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Why many of us struggle with meditation and breath work: With my secret weapon Nic Dorsch | Tam's Tribe

Tam’s Tribe Health & Fitness Blog

Why many of us struggle with meditation and breath work: With my secret weapon Nic Dorsch

If you know me, you’d know I talk 100 miles an hour without much of a break, I am always going flat out at most things, I struggle to sit still and I used to have very dysfunctional breathing patterns and absolutely hated meditation.

10 years ago I met Nic from day 1 I noticed an energy about her I have never seen in any other human before, something about her calm and grounded energy always intrigued me and part of me wanted some of it in my own life. Nic and I were friends many years before I totally came around to her philosophy behind the breath and meditation, it actually took a complete breakdown of my central nervous system (CNS) from injury and life stress to really soak in all Nic was telling me. I resisted for a long time before realising my body and mind needed exactly what she was trying to teach me. It was’t about switching off my brain it was about being aware of my breath.

Nic is my secret weapon I am now sharing with you all, if she can teach this energiser bunny who was almost suffocating to be a chilled bunny who can finally breath I am sure she can help you too. We had the best chat and I hope you enjoy it too.

Can you introduce yourself to our readers and let them know what you do? 

I’m Nic Dorsch (aka Nic Whiteman) ~ Inspya Me, I’ve been practicing Yoga for 30 years, I have been teaching Yoga + Meditation + Breathwork for 19years, for 7 years I’ve been training students to learn all that I do and become qualified Yogalates Teachers. 

How long have you worked as a breath work, meditation, yoga & pilates teacher? What led you to working in the industry and what is your favourite thing about what you do?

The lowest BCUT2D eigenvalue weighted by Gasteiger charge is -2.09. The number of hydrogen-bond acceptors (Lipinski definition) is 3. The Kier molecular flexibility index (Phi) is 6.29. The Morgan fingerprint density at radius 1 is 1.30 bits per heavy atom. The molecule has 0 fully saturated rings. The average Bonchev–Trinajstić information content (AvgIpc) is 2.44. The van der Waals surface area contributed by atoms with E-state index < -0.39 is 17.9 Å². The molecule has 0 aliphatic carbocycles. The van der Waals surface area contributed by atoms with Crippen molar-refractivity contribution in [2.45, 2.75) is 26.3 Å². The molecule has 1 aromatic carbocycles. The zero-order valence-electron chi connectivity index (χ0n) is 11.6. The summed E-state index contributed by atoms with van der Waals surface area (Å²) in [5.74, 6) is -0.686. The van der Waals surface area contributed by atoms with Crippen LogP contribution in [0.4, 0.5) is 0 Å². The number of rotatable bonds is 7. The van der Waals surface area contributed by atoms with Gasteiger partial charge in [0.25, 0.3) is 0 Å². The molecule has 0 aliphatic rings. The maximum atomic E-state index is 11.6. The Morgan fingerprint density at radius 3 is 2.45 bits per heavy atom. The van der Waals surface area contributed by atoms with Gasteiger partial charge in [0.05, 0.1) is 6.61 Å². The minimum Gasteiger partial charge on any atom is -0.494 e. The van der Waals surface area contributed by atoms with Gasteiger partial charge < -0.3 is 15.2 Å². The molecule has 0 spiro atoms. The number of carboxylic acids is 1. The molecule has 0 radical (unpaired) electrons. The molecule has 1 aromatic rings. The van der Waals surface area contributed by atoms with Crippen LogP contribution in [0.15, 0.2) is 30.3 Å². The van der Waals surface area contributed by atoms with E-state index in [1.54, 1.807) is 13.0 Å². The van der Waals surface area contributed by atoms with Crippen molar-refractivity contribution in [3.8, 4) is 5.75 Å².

At 30yrs I studied Yoga for 12months full time, after I’d realised the past 11 years of practicing had influenced my everything – mentally, physically and emotionally (and I had a lot of ‘everything’ going on!)  I wanted to dive in and learn the bones of it plus I felt inspired to share it with others.  Initially I taught group classes, recently I’ve become even more passionate about working one-to-one and small groups on Retreats where I have time to spend with individuals.  I love seeing the ‘Yoga-stoned’ look on my student’s faces when they truly ‘feel’ the shift they just made with breath work ~ just because of one unique adjustment to their breathing pattern, or having presence in 5 mins of breath awareness.  (Tam’s used to be my fave post-Yoga face, she’s used to it now so it doesn’t make me laugh as much 😉

Can you let us know why the breath is so important? And how it is a key element to meditation practice. 

The way we breath, the movement of our diaphragm, directly impacts our nervous system, adrenals, heart rate, organ function and state of mind.  If we try meditation with a shallow, anxious or inefficient breath without adjusting the diaphragm’s rhythm we may not ever achieve any of the benefits said of meditation.  Meditation is often mistaken as challenging, in my experience the most beneficial and effective version is the simplest one, developing basic breath awareness.

What are some symptoms that occur in the body when we develop dysfunctional breathing patterns and how can this affect our day to day lives? 

Dysfunctional breathing patterns are directly linked to digestive function (including IBS), the tone of our core muscles (including pelvic floor), high or low blood pressure, adrenal fatigue, reduced blood supply to the brain, inability to think clearly and make decisions, agitated nervous system, our mood – all of which elevate stress levels.  Basically, think of a physical or mental condition and breathing can play an important role as both the cause and solution.